In April 1621 the Mayflower left Plymouth and arrived in England on May 6, 1621. Only then did the London Separatists learn of the arduous voyage, harsh conditions in Plymouth, the deaths of nearly one-half the Mayflower passengers, and that Christopher Martin died and John Carver had been elected Governor. The London Separatists were unaware that Carver had died shortly after the Mayflower left Plymouth.
The Fortune with Cushman and his son Thomas (age 14) sailed for Plymouth on August 9, 1621 with 35 new colonists but very few supplies. The Fortune arrived in Cape Cod harbor on 9 November 1621. The Plymouth colonists were downcast. Their beloved Governor John Carver had died the previous spring. The fall harvest had not been good, and the Fortune brought them only meager supplies. With 35 new mouths to feed, the winter looked bleak.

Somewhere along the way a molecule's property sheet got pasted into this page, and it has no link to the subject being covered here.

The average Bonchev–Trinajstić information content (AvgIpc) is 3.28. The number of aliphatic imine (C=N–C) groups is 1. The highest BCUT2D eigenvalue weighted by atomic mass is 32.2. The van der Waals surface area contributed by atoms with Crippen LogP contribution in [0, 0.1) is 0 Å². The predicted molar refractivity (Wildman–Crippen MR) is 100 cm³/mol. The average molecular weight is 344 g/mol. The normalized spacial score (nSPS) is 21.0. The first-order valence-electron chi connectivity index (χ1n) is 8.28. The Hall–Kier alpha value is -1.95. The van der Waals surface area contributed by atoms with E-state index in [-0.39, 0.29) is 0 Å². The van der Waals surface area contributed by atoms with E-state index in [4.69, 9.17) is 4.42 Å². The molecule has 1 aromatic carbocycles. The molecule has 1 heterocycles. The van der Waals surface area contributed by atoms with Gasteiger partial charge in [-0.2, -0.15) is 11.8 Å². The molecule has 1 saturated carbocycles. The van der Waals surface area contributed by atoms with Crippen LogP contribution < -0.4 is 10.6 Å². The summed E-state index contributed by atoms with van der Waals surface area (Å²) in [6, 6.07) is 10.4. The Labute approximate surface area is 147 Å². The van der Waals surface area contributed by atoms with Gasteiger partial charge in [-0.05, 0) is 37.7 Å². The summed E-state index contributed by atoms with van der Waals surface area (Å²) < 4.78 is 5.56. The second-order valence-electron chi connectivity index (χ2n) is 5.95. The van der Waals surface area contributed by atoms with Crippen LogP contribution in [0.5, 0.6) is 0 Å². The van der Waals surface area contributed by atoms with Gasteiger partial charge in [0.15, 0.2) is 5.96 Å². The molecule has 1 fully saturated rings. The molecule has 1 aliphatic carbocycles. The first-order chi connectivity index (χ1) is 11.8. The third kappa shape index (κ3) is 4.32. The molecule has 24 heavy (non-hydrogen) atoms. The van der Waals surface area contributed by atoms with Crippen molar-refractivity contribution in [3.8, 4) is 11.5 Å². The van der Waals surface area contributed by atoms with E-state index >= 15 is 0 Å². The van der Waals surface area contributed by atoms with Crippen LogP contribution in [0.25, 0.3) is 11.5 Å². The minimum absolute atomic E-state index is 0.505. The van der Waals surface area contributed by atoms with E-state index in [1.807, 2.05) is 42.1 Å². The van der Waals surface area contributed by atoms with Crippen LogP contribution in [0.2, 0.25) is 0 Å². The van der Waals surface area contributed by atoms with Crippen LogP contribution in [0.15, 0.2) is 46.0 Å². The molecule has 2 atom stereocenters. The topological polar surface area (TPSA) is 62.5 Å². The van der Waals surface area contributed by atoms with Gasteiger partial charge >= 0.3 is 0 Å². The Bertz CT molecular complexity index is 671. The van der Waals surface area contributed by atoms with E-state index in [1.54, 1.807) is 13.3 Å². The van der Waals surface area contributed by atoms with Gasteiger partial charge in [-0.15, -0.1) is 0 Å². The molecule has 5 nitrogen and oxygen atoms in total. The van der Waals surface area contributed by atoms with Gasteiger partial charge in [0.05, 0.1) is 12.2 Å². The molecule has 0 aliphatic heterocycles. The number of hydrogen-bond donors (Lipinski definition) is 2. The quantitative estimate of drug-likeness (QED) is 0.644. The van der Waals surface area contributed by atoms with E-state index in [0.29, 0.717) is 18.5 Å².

The compelling task facing Robert Cushman was to secure the colonists' signatures to the 10 articles of agreement that were not signed the year before. The continued support of the Merchant Adventurers depended on it. On December 9, 1621, the first anniversary Sunday of the Pilgrim landing in Plymouth, Robert Cushman gave a sermon, which along with Robinson's farewell sermon in Leiden, are quintessential statements of Pilgrim belief. Cushman's sermon entitled "The Sin and Danger of Self-Love" was based on 1 Corinthians 10:24, Let no man seek his own, but every man another's wealth. Cushman's pious prose is verbose by today's standard but the sermon speaks to us today as powerfully as it must have in the bleak winter of 1621. Cushman's remarks were a heart-felt plea for the Pilgrims to cooperate unselfishly for common good without regard for personal gain. I do not believe it an exaggeration to draw a parallel between John F. Kennedy's inaugural address in 1960 in which he said, "ask not what your country can do for you, but what you can do your country" and Cushman's sermon. During the previous 12 months the hardships the Pilgrims endured softened the strongly-held opinions they and John Robinson embraced before they sailed for New England. They realized their marginal existence in Plymouth depended on supplies from England and they signed the 10 articles of agreement.